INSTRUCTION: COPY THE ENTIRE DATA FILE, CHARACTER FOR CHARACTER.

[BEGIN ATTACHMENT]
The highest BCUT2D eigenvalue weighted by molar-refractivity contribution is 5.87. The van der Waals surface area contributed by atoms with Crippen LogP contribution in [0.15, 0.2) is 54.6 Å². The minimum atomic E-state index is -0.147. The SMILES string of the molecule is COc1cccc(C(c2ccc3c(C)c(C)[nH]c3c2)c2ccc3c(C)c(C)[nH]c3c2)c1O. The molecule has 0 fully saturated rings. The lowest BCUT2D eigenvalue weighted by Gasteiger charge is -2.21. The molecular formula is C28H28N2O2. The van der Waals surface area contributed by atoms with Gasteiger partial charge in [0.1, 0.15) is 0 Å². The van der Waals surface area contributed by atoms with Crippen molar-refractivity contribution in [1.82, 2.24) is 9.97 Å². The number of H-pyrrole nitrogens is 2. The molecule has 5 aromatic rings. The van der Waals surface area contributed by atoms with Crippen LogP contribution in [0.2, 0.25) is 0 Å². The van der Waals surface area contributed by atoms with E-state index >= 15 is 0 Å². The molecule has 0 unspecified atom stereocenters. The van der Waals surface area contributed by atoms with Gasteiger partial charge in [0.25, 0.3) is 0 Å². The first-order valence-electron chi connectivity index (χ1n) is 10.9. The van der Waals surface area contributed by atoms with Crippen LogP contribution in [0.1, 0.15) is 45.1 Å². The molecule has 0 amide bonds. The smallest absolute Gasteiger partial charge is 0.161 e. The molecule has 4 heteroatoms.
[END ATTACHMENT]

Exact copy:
The highest BCUT2D eigenvalue weighted by molar-refractivity contribution is 5.87. The van der Waals surface area contributed by atoms with Crippen LogP contribution in [0.15, 0.2) is 54.6 Å². The minimum atomic E-state index is -0.147. The SMILES string of the molecule is COc1cccc(C(c2ccc3c(C)c(C)[nH]c3c2)c2ccc3c(C)c(C)[nH]c3c2)c1O. The molecule has 0 fully saturated rings. The lowest BCUT2D eigenvalue weighted by Gasteiger charge is -2.21. The molecular formula is C28H28N2O2. The van der Waals surface area contributed by atoms with Gasteiger partial charge in [0.1, 0.15) is 0 Å². The van der Waals surface area contributed by atoms with Crippen molar-refractivity contribution in [1.82, 2.24) is 9.97 Å². The number of H-pyrrole nitrogens is 2. The molecule has 5 aromatic rings. The van der Waals surface area contributed by atoms with Crippen LogP contribution in [0.2, 0.25) is 0 Å². The van der Waals surface area contributed by atoms with E-state index >= 15 is 0 Å². The molecule has 0 unspecified atom stereocenters. The van der Waals surface area contributed by atoms with Gasteiger partial charge in [0.25, 0.3) is 0 Å². The first-order valence-electron chi connectivity index (χ1n) is 10.9. The van der Waals surface area contributed by atoms with Crippen LogP contribution in [0.1, 0.15) is 45.1 Å². The molecule has 0 amide bonds. The smallest absolute Gasteiger partial charge is 0.161 e. The molecule has 4 heteroatoms.